by Tim May
The Shanghai Killers is a film starring James Tien, a common bit player in Bruce Lee movies. Our VHS copy, however, credits him as Paul Tien. An easy mistake to make, really. I often tell people The Graduate starred Matt Hoffman and Sunset Boulevard was directed by Thomas Wilder.
This film’s about a swordsman named Shih who wields a sword that everybody wants for some reason. One bandit asks to see Shih’s sword, and Shih refuses, asking, “Why should I let you see my sword?” The bandit pretty much says, “‘cuz I said so.” This goes back and forth for five or ten minutes, until they finally break into a fight, a pretty impressively choreographed sequence in which Shih decimates the bandit without ever drawing his sword.
We learn that Shih’s sword is some special sword which, when combined with another sword made by the same swordsmith, is the most powerful weapon ever forged. A generic gang is in possession of the other sword, so they’re after Shih for the whole movie. Plus there’s another guy acting on his own (well, he’s also working with his slut cousin, but whatever), trying to get both swords.
I didn’t count how many times the word ‘sword’ is uttered in Shanghai Killers, but it has to be the highest number a single word has ever appeared in one film. Here’s what a typical scene from the film looks like.
INT. RESTAURANT DAY
SHIH sits at the bar, his sword at his side, on the defensive from the bandits who are after his sword. A bandit approaches Shih and his sword.
BANDIT- Hey, let me see your sword.
SHIH- No, thanks, me and my sword are just trying to have a drink in peace. There will be no swordplay today involving any kind of swords.
BANDIT- Hey, I just want to see your sword. I like swords. What can I say? I’m a sword afficionado. I have them hanging all over my wall like a big sword dork. Swords are my life. sword.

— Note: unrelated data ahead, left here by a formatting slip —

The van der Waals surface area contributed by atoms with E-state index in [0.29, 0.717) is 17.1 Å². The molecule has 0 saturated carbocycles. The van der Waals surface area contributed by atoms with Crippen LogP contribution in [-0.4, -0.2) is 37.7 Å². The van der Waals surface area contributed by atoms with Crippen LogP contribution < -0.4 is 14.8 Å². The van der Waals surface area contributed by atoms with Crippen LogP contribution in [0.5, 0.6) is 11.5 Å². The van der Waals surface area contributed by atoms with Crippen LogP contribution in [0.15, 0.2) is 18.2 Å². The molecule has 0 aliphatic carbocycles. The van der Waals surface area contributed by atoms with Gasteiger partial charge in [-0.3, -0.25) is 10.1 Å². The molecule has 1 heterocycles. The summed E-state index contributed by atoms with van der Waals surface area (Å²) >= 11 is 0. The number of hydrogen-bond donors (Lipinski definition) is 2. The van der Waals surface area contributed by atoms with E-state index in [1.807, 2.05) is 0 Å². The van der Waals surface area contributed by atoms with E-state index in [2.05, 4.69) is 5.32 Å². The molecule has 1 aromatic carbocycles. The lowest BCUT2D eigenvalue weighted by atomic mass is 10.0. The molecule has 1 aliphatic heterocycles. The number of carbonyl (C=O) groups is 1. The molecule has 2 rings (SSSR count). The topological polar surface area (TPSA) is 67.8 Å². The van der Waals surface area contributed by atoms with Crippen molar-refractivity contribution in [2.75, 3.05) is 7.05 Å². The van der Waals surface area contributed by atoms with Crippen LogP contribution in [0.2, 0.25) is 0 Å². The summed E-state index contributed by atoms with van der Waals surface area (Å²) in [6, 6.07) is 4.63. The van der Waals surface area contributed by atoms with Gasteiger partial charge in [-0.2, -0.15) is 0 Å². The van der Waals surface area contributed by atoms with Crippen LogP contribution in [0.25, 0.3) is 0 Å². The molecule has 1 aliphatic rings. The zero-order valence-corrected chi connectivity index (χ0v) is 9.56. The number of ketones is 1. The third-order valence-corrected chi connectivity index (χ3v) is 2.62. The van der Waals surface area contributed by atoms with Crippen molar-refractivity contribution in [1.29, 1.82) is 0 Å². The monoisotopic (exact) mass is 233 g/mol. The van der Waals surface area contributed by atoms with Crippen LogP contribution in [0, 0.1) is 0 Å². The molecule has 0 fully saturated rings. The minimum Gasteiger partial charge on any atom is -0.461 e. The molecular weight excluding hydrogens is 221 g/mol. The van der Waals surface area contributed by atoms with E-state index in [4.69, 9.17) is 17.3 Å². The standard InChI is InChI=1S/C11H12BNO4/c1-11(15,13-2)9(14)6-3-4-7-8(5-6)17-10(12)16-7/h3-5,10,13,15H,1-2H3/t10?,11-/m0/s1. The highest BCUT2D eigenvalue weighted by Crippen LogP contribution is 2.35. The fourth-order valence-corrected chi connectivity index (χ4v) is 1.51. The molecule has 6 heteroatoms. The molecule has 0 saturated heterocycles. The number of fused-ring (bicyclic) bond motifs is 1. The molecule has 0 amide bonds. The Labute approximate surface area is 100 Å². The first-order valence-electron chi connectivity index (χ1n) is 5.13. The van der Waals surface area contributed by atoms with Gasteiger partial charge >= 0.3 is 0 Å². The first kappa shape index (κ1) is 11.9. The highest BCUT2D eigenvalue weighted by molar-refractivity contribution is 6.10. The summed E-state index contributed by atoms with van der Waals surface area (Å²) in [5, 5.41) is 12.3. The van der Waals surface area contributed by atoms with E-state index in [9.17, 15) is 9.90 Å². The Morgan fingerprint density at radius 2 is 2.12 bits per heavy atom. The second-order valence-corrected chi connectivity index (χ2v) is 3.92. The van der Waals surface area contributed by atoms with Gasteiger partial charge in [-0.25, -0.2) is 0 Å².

SHIH- Sorry, sword friend. Lots of bandits with swords have been after this sword lately, as it’s a special sword, handed down to me by a legendary swordsmith (who made swords). Swords are my life, too, but swords are not toys and I won’t show my sword to just anyone. sword sword sword.
The fight scenes in the film are actually pretty fucking exciting and well staged, especially the scenes in which Shih doesn’t draw his sword, which makes for creative and unique action sequences.
It’s worth noting that this VHS tape has the absolute worst transfer of any film I’ve ever seen. The film was shot in color, but it looks like a lightly tinted German expressionist movie. This transfer makes Good Times VHS look like Criterion Blu Rays. It looks like someone wiped their ass—repeatedly, for many months—with the film print they used to make this transfer.
The Shanghai Killers is a solid kung fu movie for this time period. It moves along at a brisk pace and contains many memorable action setpieces, not least of which is the final brawl, part of which is embedded below. Even the worst of these types of films can be made entertaining by the horrendous dubbing, but The Shanghai Killers transcends that, at least somewhat.